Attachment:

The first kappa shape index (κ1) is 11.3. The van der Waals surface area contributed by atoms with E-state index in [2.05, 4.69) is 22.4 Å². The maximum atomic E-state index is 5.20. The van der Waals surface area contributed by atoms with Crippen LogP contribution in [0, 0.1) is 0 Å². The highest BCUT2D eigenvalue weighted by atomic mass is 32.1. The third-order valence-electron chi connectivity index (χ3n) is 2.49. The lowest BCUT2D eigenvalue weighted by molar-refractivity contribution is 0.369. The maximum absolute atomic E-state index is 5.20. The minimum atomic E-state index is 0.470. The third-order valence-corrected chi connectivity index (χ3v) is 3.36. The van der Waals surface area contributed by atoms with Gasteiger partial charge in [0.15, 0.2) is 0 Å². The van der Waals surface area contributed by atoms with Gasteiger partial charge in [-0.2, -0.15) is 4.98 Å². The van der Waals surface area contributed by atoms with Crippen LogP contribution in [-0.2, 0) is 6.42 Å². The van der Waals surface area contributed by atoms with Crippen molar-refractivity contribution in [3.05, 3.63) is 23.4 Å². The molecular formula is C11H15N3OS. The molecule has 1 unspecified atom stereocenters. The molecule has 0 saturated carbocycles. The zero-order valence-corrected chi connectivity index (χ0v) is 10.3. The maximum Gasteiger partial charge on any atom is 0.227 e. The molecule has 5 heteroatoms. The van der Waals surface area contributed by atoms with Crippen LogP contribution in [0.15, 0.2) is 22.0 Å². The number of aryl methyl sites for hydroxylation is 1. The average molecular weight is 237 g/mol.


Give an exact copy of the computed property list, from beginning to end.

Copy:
The first kappa shape index (κ1) is 11.3. The van der Waals surface area contributed by atoms with E-state index in [2.05, 4.69) is 22.4 Å². The maximum atomic E-state index is 5.20. The van der Waals surface area contributed by atoms with Crippen LogP contribution in [0, 0.1) is 0 Å². The highest BCUT2D eigenvalue weighted by atomic mass is 32.1. The third-order valence-electron chi connectivity index (χ3n) is 2.49. The lowest BCUT2D eigenvalue weighted by molar-refractivity contribution is 0.369. The maximum absolute atomic E-state index is 5.20. The minimum atomic E-state index is 0.470. The third-order valence-corrected chi connectivity index (χ3v) is 3.36. The van der Waals surface area contributed by atoms with Gasteiger partial charge in [0.15, 0.2) is 0 Å². The van der Waals surface area contributed by atoms with Gasteiger partial charge in [-0.2, -0.15) is 4.98 Å². The van der Waals surface area contributed by atoms with Crippen LogP contribution in [-0.2, 0) is 6.42 Å². The van der Waals surface area contributed by atoms with Crippen molar-refractivity contribution in [3.05, 3.63) is 23.4 Å². The molecular formula is C11H15N3OS. The molecule has 1 unspecified atom stereocenters. The molecule has 0 saturated carbocycles. The zero-order valence-corrected chi connectivity index (χ0v) is 10.3. The maximum Gasteiger partial charge on any atom is 0.227 e. The molecule has 5 heteroatoms. The van der Waals surface area contributed by atoms with Crippen LogP contribution in [0.15, 0.2) is 22.0 Å². The number of aryl methyl sites for hydroxylation is 1. The average molecular weight is 237 g/mol.